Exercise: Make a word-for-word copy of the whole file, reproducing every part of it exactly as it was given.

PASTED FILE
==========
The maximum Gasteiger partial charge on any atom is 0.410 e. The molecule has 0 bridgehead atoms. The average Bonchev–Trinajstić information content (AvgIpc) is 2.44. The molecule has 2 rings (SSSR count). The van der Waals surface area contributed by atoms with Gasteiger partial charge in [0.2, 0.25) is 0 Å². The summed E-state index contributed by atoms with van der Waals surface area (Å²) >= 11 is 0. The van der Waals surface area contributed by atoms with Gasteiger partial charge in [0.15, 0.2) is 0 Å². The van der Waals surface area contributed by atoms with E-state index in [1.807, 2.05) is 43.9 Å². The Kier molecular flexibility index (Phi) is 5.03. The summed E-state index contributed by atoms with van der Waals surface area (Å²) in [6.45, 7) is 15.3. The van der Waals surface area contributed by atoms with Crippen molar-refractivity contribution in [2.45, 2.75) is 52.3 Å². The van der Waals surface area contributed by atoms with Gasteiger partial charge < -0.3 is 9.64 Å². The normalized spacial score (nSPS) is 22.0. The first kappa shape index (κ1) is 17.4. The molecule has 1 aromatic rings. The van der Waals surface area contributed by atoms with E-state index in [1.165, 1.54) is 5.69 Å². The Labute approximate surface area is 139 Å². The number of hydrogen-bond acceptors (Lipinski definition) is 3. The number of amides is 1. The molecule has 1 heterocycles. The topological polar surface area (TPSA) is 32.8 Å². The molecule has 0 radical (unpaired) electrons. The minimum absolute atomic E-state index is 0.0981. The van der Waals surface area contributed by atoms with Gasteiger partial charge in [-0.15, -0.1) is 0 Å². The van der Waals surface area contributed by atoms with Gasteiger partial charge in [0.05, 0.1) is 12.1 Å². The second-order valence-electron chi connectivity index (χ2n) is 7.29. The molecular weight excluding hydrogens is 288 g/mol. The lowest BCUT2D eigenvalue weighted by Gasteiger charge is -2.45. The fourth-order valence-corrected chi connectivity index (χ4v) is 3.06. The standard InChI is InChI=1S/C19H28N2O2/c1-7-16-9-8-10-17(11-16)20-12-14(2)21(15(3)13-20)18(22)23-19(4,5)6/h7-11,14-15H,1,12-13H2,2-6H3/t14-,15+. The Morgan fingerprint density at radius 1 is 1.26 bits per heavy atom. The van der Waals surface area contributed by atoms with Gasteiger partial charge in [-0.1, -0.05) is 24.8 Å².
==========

The maximum Gasteiger partial charge on any atom is 0.410 e. The molecule has 0 bridgehead atoms. The average Bonchev–Trinajstić information content (AvgIpc) is 2.44. The molecule has 2 rings (SSSR count). The van der Waals surface area contributed by atoms with Gasteiger partial charge in [0.2, 0.25) is 0 Å². The summed E-state index contributed by atoms with van der Waals surface area (Å²) >= 11 is 0. The van der Waals surface area contributed by atoms with Gasteiger partial charge in [0.15, 0.2) is 0 Å². The van der Waals surface area contributed by atoms with E-state index in [1.807, 2.05) is 43.9 Å². The Kier molecular flexibility index (Phi) is 5.03. The summed E-state index contributed by atoms with van der Waals surface area (Å²) in [6.45, 7) is 15.3. The van der Waals surface area contributed by atoms with Crippen molar-refractivity contribution in [2.45, 2.75) is 52.3 Å². The van der Waals surface area contributed by atoms with Gasteiger partial charge < -0.3 is 9.64 Å². The normalized spacial score (nSPS) is 22.0. The first kappa shape index (κ1) is 17.4. The molecule has 1 aromatic rings. The van der Waals surface area contributed by atoms with E-state index in [1.165, 1.54) is 5.69 Å². The Labute approximate surface area is 139 Å². The number of hydrogen-bond acceptors (Lipinski definition) is 3. The number of amides is 1. The molecule has 1 heterocycles. The topological polar surface area (TPSA) is 32.8 Å². The molecule has 0 radical (unpaired) electrons. The minimum absolute atomic E-state index is 0.0981. The van der Waals surface area contributed by atoms with Gasteiger partial charge in [-0.15, -0.1) is 0 Å². The van der Waals surface area contributed by atoms with Gasteiger partial charge in [0.05, 0.1) is 12.1 Å². The second-order valence-electron chi connectivity index (χ2n) is 7.29. The molecular weight excluding hydrogens is 288 g/mol. The lowest BCUT2D eigenvalue weighted by Gasteiger charge is -2.45. The fourth-order valence-corrected chi connectivity index (χ4v) is 3.06. The standard InChI is InChI=1S/C19H28N2O2/c1-7-16-9-8-10-17(11-16)20-12-14(2)21(15(3)13-20)18(22)23-19(4,5)6/h7-11,14-15H,1,12-13H2,2-6H3/t14-,15+. The Morgan fingerprint density at radius 1 is 1.26 bits per heavy atom. The van der Waals surface area contributed by atoms with Gasteiger partial charge in [-0.1, -0.05) is 24.8 Å².